A new PwC survey unveiled at Davos found CEOs are the most pessimistic they've ever been about the economy. The firm's global chairman breaks down 4 big reasons why.
AP Images / Markus Schreiber
- The opening day of the World Economic Forum Annual Meeting in Davos, Switzerland featured the release of PwC's latest CEO survey.
- It found that CEO pessimism about global growth is currently at a record high.
- The lack of confidence in the world economy is jarring, especially considering the strength of global markets at present time.
- At a packed briefing on the opening day of Davos, PwC global chairman Bob Moritz laid out multiple issues keeping CEOs up at night.
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DAVOS, SWITZERLAND - The World Economic Forum Annual Meeting in Davos didn't exactly start on the most positive note.
On Monday evening, as many high-ranking executives and dignitaries were still checking into their hotel suites, PwC unveiled the results of its annual CEO survey. Including responses from 1,581 officers spanning 83 territories, the report featured a jarring main takeaway: Pessimism about global economic growth is at a record.
More specifically, 53% of CEOs surveyed are predicting a decline in the rate of economic growth in 2020, up from 29% in 2019 and many multiples higher than the mere 5% registered in 2018. The sharp upward trend can be seen in the chart below.
The survey's findings were delivered to a surprised audience by Bob Moritz, PwC's global chairman. After all, with global markets fresh off a 2019 that saw nearly every major asset post impressive gains, it was difficult for many to wrap their head around such dismal expectations for economic growth.
Moritz attempted to explain what drove the record-setting pessimism by touching upon a handful of the biggest threats identified by CEOs worldwide.
They're listed below, accompanied by the percentage of CEOs who mentioned them. All quotes are attributable to Moritz and were delivered at PwC's press briefing at Davos.
1) Over-regulation (36%)
"When you look at the type of risks that CEOs identify, regulation continues to be a huge challenge consistently around the world. It may vary country by country, but the overall regulation issue is still a big phenomenon.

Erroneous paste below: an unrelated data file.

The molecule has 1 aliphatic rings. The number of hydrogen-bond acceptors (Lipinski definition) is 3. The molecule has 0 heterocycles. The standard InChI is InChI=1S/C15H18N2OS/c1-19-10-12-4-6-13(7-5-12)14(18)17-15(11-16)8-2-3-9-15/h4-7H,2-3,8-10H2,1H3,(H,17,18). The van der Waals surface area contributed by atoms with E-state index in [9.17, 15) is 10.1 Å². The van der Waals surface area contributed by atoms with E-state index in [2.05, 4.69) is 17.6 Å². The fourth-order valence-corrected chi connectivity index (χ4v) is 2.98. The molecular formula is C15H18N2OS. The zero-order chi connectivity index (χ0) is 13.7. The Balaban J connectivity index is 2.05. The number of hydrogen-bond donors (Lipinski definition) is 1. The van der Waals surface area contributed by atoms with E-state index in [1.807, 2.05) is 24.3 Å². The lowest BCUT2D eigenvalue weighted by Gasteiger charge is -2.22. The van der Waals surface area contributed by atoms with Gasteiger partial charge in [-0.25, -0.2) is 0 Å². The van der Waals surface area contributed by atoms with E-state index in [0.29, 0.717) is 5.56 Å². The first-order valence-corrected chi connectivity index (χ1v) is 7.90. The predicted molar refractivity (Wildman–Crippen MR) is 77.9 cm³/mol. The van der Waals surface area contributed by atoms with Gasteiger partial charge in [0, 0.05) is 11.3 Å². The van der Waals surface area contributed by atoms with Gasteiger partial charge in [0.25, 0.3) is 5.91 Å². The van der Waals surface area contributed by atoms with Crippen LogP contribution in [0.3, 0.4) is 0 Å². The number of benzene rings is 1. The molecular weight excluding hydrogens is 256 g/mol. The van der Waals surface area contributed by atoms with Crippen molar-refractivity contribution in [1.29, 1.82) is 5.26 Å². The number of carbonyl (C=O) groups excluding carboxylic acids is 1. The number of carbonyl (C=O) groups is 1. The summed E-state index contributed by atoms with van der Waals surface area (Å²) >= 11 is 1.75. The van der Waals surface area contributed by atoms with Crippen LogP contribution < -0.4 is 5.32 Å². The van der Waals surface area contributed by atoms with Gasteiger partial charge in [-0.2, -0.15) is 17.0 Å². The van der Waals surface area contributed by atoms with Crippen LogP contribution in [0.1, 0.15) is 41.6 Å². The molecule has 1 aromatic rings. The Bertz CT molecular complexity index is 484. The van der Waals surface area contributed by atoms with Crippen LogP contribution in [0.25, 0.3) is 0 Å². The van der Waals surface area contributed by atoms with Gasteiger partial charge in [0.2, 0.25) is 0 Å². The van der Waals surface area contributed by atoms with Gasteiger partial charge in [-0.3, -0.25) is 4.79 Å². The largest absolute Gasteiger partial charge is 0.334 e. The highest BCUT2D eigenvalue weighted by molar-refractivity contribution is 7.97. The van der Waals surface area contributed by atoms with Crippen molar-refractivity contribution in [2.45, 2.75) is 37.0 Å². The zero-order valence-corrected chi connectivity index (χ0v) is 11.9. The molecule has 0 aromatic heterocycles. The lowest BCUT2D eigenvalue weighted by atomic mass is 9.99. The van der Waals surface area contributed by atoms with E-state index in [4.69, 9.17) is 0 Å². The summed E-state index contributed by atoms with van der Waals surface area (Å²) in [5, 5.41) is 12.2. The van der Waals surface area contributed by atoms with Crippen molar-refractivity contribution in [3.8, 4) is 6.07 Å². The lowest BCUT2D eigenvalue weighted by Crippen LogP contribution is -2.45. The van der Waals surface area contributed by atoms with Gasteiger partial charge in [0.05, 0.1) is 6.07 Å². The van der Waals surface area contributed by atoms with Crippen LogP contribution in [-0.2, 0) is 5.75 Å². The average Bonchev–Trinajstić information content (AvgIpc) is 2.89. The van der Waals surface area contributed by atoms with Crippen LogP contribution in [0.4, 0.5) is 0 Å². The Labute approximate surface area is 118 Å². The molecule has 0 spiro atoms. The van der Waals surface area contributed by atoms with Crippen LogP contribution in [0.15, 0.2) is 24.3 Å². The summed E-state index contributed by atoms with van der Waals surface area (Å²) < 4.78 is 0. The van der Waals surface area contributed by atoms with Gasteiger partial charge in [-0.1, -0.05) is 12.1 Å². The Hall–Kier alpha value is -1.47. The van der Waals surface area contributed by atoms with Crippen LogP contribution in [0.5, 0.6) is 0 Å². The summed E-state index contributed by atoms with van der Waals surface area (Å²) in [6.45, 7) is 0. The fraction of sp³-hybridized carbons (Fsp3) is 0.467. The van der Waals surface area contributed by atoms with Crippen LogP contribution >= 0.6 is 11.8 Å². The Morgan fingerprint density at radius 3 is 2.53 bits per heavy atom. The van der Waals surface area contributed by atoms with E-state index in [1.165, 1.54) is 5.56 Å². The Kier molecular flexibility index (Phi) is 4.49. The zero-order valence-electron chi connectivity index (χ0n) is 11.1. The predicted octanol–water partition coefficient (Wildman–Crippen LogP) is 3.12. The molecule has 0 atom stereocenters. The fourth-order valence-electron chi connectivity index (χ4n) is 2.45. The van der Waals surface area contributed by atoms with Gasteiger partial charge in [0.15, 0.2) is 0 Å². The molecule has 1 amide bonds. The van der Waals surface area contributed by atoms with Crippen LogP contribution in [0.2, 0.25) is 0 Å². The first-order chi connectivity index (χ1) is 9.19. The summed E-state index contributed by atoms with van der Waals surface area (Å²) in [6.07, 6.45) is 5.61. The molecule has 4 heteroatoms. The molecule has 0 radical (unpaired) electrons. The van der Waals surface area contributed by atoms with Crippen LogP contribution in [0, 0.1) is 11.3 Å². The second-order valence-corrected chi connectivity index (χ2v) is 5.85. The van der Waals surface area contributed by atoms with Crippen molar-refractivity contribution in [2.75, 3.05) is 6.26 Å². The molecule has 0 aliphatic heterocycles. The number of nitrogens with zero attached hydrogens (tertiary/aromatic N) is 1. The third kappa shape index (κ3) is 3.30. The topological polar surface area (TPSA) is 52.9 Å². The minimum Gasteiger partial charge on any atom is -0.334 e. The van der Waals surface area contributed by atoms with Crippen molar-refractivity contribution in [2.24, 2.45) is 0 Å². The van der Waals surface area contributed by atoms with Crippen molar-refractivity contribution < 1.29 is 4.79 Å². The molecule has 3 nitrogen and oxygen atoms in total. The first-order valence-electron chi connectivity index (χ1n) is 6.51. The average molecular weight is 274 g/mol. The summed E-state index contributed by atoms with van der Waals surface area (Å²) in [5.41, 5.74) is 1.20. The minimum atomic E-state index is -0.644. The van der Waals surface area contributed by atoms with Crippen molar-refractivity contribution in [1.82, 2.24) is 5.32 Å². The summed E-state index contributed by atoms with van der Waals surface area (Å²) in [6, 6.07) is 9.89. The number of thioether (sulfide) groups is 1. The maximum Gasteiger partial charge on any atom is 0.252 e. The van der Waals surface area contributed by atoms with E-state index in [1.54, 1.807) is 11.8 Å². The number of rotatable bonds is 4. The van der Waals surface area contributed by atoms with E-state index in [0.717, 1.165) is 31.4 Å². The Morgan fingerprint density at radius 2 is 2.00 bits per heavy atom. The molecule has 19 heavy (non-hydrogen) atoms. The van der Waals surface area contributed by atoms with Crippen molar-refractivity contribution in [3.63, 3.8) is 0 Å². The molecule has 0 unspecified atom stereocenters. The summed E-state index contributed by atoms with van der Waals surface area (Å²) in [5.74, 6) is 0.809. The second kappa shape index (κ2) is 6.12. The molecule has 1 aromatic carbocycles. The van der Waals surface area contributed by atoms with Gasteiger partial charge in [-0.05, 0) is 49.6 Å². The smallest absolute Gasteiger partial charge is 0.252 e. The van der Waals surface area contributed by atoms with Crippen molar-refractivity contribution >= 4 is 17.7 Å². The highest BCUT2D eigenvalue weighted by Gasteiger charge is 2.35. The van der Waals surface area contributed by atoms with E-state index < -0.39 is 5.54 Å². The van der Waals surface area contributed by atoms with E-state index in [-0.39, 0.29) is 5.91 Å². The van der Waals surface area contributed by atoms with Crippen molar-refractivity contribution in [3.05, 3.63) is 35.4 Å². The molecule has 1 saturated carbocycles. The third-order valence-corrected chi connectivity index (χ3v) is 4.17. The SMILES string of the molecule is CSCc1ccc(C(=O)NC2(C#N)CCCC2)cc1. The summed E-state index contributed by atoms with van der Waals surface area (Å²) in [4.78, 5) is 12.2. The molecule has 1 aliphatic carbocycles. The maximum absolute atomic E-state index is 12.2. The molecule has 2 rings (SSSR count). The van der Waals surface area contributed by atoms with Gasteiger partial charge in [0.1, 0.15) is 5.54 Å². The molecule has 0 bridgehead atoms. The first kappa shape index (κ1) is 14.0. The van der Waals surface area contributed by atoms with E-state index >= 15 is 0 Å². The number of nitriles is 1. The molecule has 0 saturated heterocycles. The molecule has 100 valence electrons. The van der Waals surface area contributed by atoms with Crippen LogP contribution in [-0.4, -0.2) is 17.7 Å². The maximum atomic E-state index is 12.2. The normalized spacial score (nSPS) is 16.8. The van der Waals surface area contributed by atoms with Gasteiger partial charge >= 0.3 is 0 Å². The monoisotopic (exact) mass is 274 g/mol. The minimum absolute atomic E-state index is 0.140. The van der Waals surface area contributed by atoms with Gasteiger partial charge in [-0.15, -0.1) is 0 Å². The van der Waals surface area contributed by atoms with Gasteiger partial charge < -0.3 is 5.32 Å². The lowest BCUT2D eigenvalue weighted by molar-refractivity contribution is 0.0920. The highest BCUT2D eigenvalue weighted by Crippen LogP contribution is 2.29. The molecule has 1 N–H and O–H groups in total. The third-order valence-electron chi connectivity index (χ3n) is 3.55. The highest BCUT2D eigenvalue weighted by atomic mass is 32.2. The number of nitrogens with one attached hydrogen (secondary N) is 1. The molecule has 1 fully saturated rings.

"There is a belief that government will act more so, which will have an impact on the technology space - the digital space. It's not only tech, but rather thinking through data and all the things within a digital agenda and economy.
"The CEOs are focused on three major themes. First, that we will end up seeing more regulation around the type of contact that's allowed or leveraged across the internet. Second, CEOs are very worried about government intervention in terms of breaking up some of the larger tech houses right now.
"And third is whether or not data is being used with some form of compensation to individuals. Those three things are what CEO believe might be coming when we think of more regulation.
"This concept of over-regulation is an interesting phenomenon to watch not just in the tech space, but even beyond that in terms of taxation, climate, and the role governments will play."
2) Trade conflicts (35%)
"The big issue today that's at top of mind for a lot of organizations and individual people is the trade conflict. It's risen significantly year-over-year.
"These CEOs are responding to a reduction in their ability to actually transact. To me, the CEOs that have a certain confidence level - those that will be sustained and survive in this economy - are the ones that can react quickest. If you look at this past year, the Chinese were the fastest to change supply chain.
"Now let's go to the other side of that equation. Even though there's a huge trade conflict issue out there, the CEOs in the US still have China as the No.1 area they'd want to invest outside of their home country. They're looking at the underlying demographics and the megatrends.
"Then, when we ask the same question of the CEOs in China - "are you going to invest in rich countries outside of your own?"- the US doesn't even make the top five anymore. The Chinese have quickly pivoted towards Southeast Asia and Australia. It comes back to the different mindsets CEOs have country by country."
3) Cyber threats (33%)
"This continues to be a big challenge globally, although it depends on the country. For example, in the UK, it's the No.1 risk that everybody is worried about."
Bonus: Climate change
While Moritz noted that climate change - one of the main focal points of Davos this year - failed to make the top 10 of overall CEO worries, he said that could soon change.
"For all of the discussion and all the dialogue that's started already here at Davos, the reality is that climate is not at the top of the CEOs' agenda for people to react to.
"CEOs and management teams and boards that will be in the successful category are those that, rather than just seeing climate as a downside risk, will see it as an upside opportunity. They'll need to ask how they can differentiate versus their competition to demonstrate they're doing something about it.
"And there's benefit to that, in terms of the type of stakeholder expectations people have. They'll see you as doing something about it. They'll be more likely to buy your product, more likely to join your organization.
"What we see today as a big opportunity, over the next couple of years, is for organizations to put climate into everything they're doing, leverage technology and artificial intelligence to find the innovations they can bring that both have a bottom-line impact, and have an impact on society.
"It's this concept of purpose and profit being together - not one or the other - is extremely important. The CEOs that understand that are doing something about it, and they have a much higher likelihood of success, even in this uncertain world."